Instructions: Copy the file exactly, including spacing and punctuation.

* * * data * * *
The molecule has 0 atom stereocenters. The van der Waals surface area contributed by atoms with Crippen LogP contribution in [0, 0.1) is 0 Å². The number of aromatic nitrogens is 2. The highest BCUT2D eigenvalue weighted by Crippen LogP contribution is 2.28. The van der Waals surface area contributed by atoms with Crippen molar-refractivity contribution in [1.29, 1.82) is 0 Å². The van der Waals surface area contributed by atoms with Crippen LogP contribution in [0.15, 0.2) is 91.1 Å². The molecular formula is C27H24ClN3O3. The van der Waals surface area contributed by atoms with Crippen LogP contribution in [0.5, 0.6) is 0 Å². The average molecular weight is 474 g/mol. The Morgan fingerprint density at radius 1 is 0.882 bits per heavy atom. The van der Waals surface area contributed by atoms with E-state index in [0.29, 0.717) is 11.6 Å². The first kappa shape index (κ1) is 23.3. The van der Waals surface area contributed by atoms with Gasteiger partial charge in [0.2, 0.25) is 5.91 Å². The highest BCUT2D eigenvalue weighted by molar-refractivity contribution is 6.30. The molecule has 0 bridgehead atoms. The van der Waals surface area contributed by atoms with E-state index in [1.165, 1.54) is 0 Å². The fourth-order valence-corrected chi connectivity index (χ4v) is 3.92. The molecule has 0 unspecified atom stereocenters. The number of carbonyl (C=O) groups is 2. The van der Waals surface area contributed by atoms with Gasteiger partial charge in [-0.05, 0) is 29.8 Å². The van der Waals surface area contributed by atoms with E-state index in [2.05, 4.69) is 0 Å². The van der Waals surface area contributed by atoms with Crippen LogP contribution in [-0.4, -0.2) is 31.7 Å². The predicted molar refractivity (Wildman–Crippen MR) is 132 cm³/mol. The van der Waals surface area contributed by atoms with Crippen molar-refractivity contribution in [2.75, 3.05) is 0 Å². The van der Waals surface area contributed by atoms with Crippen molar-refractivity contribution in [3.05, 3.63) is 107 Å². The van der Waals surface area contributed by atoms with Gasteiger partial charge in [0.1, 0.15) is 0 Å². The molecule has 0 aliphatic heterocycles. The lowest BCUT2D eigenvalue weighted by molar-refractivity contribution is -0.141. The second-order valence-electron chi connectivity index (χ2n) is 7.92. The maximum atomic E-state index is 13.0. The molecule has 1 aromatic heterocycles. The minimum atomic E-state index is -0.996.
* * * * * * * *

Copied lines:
The molecule has 0 atom stereocenters. The van der Waals surface area contributed by atoms with Crippen LogP contribution in [0, 0.1) is 0 Å². The number of aromatic nitrogens is 2. The highest BCUT2D eigenvalue weighted by Crippen LogP contribution is 2.28. The van der Waals surface area contributed by atoms with Crippen molar-refractivity contribution in [1.29, 1.82) is 0 Å². The van der Waals surface area contributed by atoms with Crippen LogP contribution in [0.15, 0.2) is 91.1 Å². The molecular formula is C27H24ClN3O3. The van der Waals surface area contributed by atoms with Crippen LogP contribution in [0.5, 0.6) is 0 Å². The average molecular weight is 474 g/mol. The Morgan fingerprint density at radius 1 is 0.882 bits per heavy atom. The van der Waals surface area contributed by atoms with E-state index in [0.29, 0.717) is 11.6 Å². The first kappa shape index (κ1) is 23.3. The van der Waals surface area contributed by atoms with Gasteiger partial charge in [0.2, 0.25) is 5.91 Å². The highest BCUT2D eigenvalue weighted by molar-refractivity contribution is 6.30. The molecule has 0 bridgehead atoms. The van der Waals surface area contributed by atoms with E-state index in [1.165, 1.54) is 0 Å². The fourth-order valence-corrected chi connectivity index (χ4v) is 3.92. The molecule has 0 unspecified atom stereocenters. The number of carbonyl (C=O) groups is 2. The van der Waals surface area contributed by atoms with Gasteiger partial charge in [-0.05, 0) is 29.8 Å². The van der Waals surface area contributed by atoms with E-state index in [2.05, 4.69) is 0 Å². The van der Waals surface area contributed by atoms with Crippen LogP contribution in [-0.4, -0.2) is 31.7 Å². The predicted molar refractivity (Wildman–Crippen MR) is 132 cm³/mol. The van der Waals surface area contributed by atoms with Crippen molar-refractivity contribution in [2.75, 3.05) is 0 Å². The van der Waals surface area contributed by atoms with Crippen molar-refractivity contribution in [3.05, 3.63) is 107 Å². The van der Waals surface area contributed by atoms with Gasteiger partial charge in [0.1, 0.15) is 0 Å². The molecule has 0 aliphatic heterocycles. The lowest BCUT2D eigenvalue weighted by molar-refractivity contribution is -0.141. The second-order valence-electron chi connectivity index (χ2n) is 7.92. The maximum atomic E-state index is 13.0. The molecule has 1 aromatic heterocycles. The minimum atomic E-state index is -0.996.